While attending Khaki University in England in 1946, he met Cynthia Emily Roy when both were participants in a school debate. They married in 1947, remaining together until her death in 1995.

They had six children -- five daughters and a son -- but their life was marked by tragedy. One daughter, Jacqueline, died in a car accident in 1975. Another, Catherine, succumbed to pneumonia in 1998.

After returning to Canada, the thoroughly bilingual Mr. Le Dain enrolled in McGill University, graduating with a law degree and winning a gold medal in 1949. During the 1950s and early 1960s, he practised law in Montreal, advising Quebec governments on constitutional matters, and taught at McGill.

He became dean of Osgoode Hall Law School in Toronto in 1967, a position he held for five years.

Simon Fodden, a professor emeritus at Osgoode Hall, recalls Mr. Le Dain as a warm, encouraging and kind colleague in a comment posted at slaw.ca. "He was, too, a man of passions," Mr. Fodden writes. "And accordingly, he had a temper that could flare."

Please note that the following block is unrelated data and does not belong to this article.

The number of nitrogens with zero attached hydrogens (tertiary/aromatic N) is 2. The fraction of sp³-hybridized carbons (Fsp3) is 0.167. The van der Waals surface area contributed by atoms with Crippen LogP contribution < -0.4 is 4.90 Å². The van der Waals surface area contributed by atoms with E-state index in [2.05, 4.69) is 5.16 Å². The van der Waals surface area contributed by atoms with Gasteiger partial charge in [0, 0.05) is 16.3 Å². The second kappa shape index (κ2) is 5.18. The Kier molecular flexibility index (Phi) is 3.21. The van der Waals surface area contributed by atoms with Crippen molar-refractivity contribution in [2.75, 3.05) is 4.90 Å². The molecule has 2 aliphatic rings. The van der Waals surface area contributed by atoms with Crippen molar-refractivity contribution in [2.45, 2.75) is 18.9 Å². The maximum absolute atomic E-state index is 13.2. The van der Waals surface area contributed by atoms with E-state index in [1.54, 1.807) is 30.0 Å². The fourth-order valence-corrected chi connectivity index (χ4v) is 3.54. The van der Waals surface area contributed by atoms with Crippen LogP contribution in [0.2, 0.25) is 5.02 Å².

Despite the heavy career demands on him, Mr. Le Dain was a "great dad," says his son Eric. "He worked very hard, but the great thing was that he worked from home, so he was always there to participate and get out and play.

Mr. Le Dain was appointed to the Federal Court of Appeal in 1975, where he served until Pierre Trudeau named him to the Supreme Court of Canada in May 1984.

Though regarded as a moderate liberal, Mr. Le Dain didn't believe in labelling judges. "Judges don't come to each case with a predisposition," he once said. "They look at each case and try to do justice."